MUMBAI: We are here to write big cheques. We do not write small sums," said Rajat Sood, vice-president, General Atlantic, a PE fund, in a message to the microfinanceindustry that's attempting to limp back to life after the SKS MicrofinanceBSE -0.05 % fiasco nearly killed the fledgling industry. Sood was speaking at a seminar arranged by industry body Microfinance Institutions Network (MFIN). Investors are showing some interest these days after fleeing the sector en masse.
But with 'magic money' — inflated valuation of a listed company — vanishing it is only small and serious investors and not those bulge bracket private firms, such asSequoia, which are interested.
Large PE funds have a minimum investment threshold limit of $25-50 million while development and social funds look at smallinvestments of $5 million. Post the order by the Andhra Pradesh government restricting microfinance institutions (MFIs) from indulging in unfair lending and recovery practices, investors started shunning this sector as this order marked the end of high returns to MFIs.
Private equity investors invested $168 million (close to Rs 10,000 crore at current value) in this sector in FY13, according to data released by MFIN. These investors typically look for high returns on exit. But a more careful look at the investors' list indicates that most of the money is being invested by multilateral and governmentsupported funds like SIDBI and IFC.
Last year, the MFI industry saw the return of equity investors into the sector after a slump in the previous couple of years. Investments came mainly from funds likeInternational Finance Corporation (World Bank investment arm), ShoreCap, Avishkar, SIDBI and Lok Capital. SIDBI is mandated to play a developmental role with realistic return expectations.
Generally, private equity funds look at a return of anywhere between 20-25% over a period of 5-7 years. The development funds, on the other hand, look at a moderate return of 10-12% over a longer term of 10 years. In the pre-crisis era, PEs had made five times to seven times return from their investments in the sector.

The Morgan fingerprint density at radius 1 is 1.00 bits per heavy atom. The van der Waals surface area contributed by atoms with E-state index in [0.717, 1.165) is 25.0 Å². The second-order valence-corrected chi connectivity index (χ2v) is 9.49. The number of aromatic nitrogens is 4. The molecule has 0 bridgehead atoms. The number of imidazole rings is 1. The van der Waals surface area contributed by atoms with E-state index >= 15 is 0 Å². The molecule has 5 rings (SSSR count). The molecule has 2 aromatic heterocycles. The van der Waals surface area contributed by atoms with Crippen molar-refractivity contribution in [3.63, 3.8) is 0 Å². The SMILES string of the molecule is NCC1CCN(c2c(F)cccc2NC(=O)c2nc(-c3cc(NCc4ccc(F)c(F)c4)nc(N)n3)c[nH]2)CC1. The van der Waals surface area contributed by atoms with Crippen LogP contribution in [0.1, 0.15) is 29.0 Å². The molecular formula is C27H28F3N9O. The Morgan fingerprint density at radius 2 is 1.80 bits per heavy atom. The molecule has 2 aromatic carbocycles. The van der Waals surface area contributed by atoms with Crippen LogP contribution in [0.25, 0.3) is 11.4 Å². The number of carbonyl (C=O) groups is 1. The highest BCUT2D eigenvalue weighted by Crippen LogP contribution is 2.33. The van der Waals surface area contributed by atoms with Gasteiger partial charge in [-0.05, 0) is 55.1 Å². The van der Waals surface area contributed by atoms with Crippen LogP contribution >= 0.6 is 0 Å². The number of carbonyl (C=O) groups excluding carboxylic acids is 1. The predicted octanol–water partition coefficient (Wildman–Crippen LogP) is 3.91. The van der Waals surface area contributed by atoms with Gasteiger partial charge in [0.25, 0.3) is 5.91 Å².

"Today, DFIs and social funds are investing into the MFI sector," said Alok Prasad, CEO, MFIN. "Unlike pure private equity funds, they have a developmental mandate and seek moderate returns over the medium term. The current framework of regulations and, more particularly, margin caps have led to a significant drop in return expectation. This coupled with certain political risks have resulted in PE showing less interest in MFIs."
SIDBI has committed Rs 104 crore to this sector, up from the Rs 200 crore it received from the government for this sector. Most of the money is going to MFIs in underserved states according to SIDBI officials. "We are helping small and medium-sized MFIs so that they can earn 10 -12% returns and be profitable," said Sushil Munhot, chairman and managing director, SIDBI.
In August 2012, RBI had imposed a margin cap of 10-12%, depending on the size of the MFIs. Post the change, large ones can charge 22% while smaller ones can charge 24%, if the interest charged by banks is 10%. Before the regulations were put in place, MFIs were charging as high as 40%.
The sky-high returns from the microfinance industry are history and so is the interest of the so-called venture investors and seed capital providers.